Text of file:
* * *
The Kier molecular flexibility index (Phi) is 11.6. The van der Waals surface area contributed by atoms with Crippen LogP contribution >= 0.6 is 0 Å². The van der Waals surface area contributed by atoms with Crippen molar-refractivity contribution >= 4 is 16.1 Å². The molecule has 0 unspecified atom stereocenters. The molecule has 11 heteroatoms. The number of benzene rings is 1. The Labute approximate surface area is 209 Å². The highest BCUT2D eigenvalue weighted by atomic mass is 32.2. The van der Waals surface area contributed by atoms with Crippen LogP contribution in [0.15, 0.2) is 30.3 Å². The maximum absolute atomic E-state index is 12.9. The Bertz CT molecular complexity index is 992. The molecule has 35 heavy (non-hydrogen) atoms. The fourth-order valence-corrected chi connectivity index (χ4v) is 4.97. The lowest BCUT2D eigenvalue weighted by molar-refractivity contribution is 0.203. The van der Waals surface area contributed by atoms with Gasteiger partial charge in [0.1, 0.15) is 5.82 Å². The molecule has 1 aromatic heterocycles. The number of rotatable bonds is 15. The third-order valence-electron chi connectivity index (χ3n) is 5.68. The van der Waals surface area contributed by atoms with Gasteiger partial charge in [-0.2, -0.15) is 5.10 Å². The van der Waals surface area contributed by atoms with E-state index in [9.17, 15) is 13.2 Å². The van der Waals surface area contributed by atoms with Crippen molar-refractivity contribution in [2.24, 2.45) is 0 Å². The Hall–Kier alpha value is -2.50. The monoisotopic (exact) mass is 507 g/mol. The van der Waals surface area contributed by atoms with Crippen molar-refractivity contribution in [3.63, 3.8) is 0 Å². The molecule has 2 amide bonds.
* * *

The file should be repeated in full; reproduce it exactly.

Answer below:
The Kier molecular flexibility index (Phi) is 11.6. The van der Waals surface area contributed by atoms with Crippen LogP contribution >= 0.6 is 0 Å². The van der Waals surface area contributed by atoms with Crippen molar-refractivity contribution >= 4 is 16.1 Å². The molecule has 0 unspecified atom stereocenters. The molecule has 11 heteroatoms. The number of benzene rings is 1. The Labute approximate surface area is 209 Å². The highest BCUT2D eigenvalue weighted by atomic mass is 32.2. The van der Waals surface area contributed by atoms with Crippen LogP contribution in [0.15, 0.2) is 30.3 Å². The maximum absolute atomic E-state index is 12.9. The Bertz CT molecular complexity index is 992. The molecule has 35 heavy (non-hydrogen) atoms. The fourth-order valence-corrected chi connectivity index (χ4v) is 4.97. The lowest BCUT2D eigenvalue weighted by molar-refractivity contribution is 0.203. The van der Waals surface area contributed by atoms with Gasteiger partial charge in [0.1, 0.15) is 5.82 Å². The molecule has 1 aromatic heterocycles. The number of rotatable bonds is 15. The third-order valence-electron chi connectivity index (χ3n) is 5.68. The van der Waals surface area contributed by atoms with Gasteiger partial charge in [-0.2, -0.15) is 5.10 Å². The van der Waals surface area contributed by atoms with E-state index in [9.17, 15) is 13.2 Å². The van der Waals surface area contributed by atoms with Crippen molar-refractivity contribution in [2.24, 2.45) is 0 Å². The Hall–Kier alpha value is -2.50. The monoisotopic (exact) mass is 507 g/mol. The van der Waals surface area contributed by atoms with Crippen molar-refractivity contribution in [3.63, 3.8) is 0 Å². The molecule has 2 amide bonds.